We all have a story, and it is important to know your story. We aren’t just a haphazard compilation of ideas and thoughts, unless we surrender our story to external forces. When you take control of your story you can take a series of events and turn it into a masterpiece.
What happens when you have an outline or a script, but your story no longer fits who you are?
When I started out in my field, I wanted to do family mediation. I wanted to be the person who helped to provide a process for families to heal wounds, and build rules of relationship that worked for everyone, not just one spouse or exclude the need of children. I had watched several friends be used as pawns in their parents divorce. My heart ached for them. I saw families that used to care for one another view their custody and divorce cases as completely win/lose options. I wanted to work with people to provide another option. My story was that I wanted to make a difference in families, especially with children because I saw how difficult the experience was on my friends.
As I went further in my studies, I realized that their are many more applications to mediation and conflict transformation than just in families. It dawned on me that I wanted to look at conflict transformation through another lens. However, I had told everyone in my family that my dream was to work with families, specifically in divorce and custody mediation. What do I do now?
I realized that my focus had shifted, and my story changed. I needed to re-write my story to fit my goals, and to shift my story based on my goals and not external expectations. My story became I wanted to apply conflict transformation and restorative justice principles to help leaders thrive. I recognized that what used to really drive my curiosity was now on the back burner. I fell in love with the idea of building systems and processes that take into account the needs of people and the systems where they live and work. It didn’t mean that I no longer wanted to help families when they are struggling with their story, I just recognized that there are other avenues for sharing those skills and making a difference in the world. I took control of my story. I struggled with who I wanted to be. I recognized that I can change my story based on my passions and life experiences. I control the process of writing my story, and my story continues to develop with even deeper storylines and character development.
Have you ever written your story based on what other people have said?
As we progress through our career and into leadership roles, we have to be extremely conscious of our story. Are we living our story? Or are we living the story that others think we should be living? It is very easy to get started on a career path that we never really intended on following. This isn’t necessarily a bad thing. It just needs to be YOUR path that evolved because your goals, passions, and experiences shifted, not someone else’s.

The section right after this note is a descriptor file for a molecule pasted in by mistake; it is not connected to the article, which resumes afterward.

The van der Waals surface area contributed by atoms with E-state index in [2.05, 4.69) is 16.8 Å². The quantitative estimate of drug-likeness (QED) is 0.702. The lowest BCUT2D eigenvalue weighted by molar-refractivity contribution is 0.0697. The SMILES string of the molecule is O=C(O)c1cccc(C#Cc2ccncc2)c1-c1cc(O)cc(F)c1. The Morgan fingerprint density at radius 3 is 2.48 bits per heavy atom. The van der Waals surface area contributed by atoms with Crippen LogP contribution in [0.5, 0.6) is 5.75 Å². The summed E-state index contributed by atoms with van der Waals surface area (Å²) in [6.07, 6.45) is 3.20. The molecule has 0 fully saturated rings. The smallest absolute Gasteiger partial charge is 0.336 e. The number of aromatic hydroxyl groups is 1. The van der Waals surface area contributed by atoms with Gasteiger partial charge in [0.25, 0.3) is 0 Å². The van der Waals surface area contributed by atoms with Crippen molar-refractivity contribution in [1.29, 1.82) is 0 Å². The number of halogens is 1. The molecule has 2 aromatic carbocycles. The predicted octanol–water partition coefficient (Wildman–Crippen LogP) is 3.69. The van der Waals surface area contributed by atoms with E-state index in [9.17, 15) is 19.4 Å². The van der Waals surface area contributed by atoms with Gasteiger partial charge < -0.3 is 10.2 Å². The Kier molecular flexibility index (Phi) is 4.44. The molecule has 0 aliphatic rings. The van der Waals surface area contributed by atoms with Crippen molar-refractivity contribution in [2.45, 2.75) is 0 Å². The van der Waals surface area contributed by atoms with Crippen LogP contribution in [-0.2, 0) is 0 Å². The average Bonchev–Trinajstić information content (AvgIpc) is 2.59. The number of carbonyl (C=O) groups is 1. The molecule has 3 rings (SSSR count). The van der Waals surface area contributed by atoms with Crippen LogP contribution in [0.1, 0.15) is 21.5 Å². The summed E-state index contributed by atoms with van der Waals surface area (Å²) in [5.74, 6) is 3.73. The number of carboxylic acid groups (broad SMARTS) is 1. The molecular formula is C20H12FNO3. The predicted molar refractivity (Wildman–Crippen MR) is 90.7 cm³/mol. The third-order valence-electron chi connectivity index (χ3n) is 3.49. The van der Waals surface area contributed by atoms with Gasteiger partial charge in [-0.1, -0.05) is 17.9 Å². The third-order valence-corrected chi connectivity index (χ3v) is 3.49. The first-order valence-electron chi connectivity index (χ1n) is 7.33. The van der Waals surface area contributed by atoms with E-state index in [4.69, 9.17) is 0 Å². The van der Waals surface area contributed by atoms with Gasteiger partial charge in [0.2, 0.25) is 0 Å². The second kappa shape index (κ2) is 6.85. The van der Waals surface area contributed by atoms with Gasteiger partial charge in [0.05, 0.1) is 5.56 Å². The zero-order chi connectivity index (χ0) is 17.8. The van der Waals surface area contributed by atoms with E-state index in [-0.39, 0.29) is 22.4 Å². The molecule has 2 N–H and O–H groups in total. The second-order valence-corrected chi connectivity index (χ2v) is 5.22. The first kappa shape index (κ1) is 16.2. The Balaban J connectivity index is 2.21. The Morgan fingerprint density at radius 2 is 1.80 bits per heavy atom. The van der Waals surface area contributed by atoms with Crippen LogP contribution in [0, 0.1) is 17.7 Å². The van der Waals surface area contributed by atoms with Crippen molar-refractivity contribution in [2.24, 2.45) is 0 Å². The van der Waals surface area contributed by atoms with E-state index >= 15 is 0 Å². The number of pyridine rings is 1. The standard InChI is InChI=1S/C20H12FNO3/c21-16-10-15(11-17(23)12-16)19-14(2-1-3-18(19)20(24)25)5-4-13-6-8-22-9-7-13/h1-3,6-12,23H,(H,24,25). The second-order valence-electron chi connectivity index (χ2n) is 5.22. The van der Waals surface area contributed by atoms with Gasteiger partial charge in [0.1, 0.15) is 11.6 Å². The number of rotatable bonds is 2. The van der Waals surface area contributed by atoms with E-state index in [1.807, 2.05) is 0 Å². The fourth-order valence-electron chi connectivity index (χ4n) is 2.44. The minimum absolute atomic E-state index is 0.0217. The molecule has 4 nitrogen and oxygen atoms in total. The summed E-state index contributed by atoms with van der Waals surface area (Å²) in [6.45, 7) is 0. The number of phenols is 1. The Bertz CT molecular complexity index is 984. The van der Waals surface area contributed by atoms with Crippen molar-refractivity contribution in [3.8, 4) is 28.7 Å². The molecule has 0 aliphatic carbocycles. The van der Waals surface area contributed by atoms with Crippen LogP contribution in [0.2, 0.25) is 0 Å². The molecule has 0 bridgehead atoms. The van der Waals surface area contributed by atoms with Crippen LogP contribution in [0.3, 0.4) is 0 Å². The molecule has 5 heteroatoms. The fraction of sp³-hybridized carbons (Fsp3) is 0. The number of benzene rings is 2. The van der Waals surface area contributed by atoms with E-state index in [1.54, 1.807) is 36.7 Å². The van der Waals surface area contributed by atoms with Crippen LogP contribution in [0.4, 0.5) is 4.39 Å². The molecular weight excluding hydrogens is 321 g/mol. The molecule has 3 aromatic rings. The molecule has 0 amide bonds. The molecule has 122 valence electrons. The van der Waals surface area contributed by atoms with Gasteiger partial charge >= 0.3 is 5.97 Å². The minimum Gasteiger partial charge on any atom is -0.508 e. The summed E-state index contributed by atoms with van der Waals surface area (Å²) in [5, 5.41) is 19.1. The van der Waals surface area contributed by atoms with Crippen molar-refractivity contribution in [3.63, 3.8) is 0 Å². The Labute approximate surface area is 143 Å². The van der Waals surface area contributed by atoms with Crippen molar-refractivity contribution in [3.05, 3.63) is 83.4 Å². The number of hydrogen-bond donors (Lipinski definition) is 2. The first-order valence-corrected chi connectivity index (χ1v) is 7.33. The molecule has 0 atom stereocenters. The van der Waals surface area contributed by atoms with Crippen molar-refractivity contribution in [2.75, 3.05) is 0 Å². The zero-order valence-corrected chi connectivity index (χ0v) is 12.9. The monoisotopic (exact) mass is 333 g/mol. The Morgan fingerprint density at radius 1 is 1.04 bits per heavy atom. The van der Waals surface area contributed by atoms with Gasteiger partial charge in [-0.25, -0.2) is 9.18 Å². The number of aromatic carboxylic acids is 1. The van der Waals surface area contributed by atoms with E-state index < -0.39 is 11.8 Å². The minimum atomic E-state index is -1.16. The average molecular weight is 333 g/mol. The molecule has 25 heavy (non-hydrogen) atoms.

We start out with an ideal image of how our story will go. It usually includes a big “aha” moment where you realize you have found your life’s calling, you build a career, reach the highest position in the field, make a lot of money, and retire to enjoy the fruits of your labor.
Sounds great, and yet our stories change. Very few people have the experience of easily walking through their original plan and story. Think about your favorite novel. It usually involves dynamic characters who think that they have it all figured out, and then a crisis happens. This crisis or conflict is ultimately what forces them to re-evaluate who they are and what they want to be. This is where they develop character and grit. They rewrite their story to make it who they want to be, not just going along with the circumstances surrounding their story. What they thought was their purpose or passion is put in a crucible and what comes out on the other side is their true passion. They hold themselves accountable for who they are and who they want to be. They own their story.
“Who lives, Who dies, Who tells your story”- Hamilton, Lin-Manuel Miranda
The same story process that you read in novels also applies to your career and leadership journey. Find something that interests you. Passion and purpose are not something that happens in a bolt of lightening. Rather, the development of a passion occurs over time. Take control of your story. Start looking at your leadership journey as a novel that you control. You will have love, joy, hardship, and triumph. You can choose to write your story with courage, empathy, and emotional intelligence. You can choose to keep your storyline open for development. You can choose to not set limits on your potential.
Our stories can limit where we go, or they can open up limitless horizons.
Use your journey to write fantastic stories for the future. Keep in mind that very few authors use their first draft. Therefore, your story has potential to change. You don’t have to be contained by a box of a story, because let’s face it, it is hard to read the label when you are inside the box. It is hard to read your story when you are stuck on page 10.
You are the author of your leadership journey. What is your story?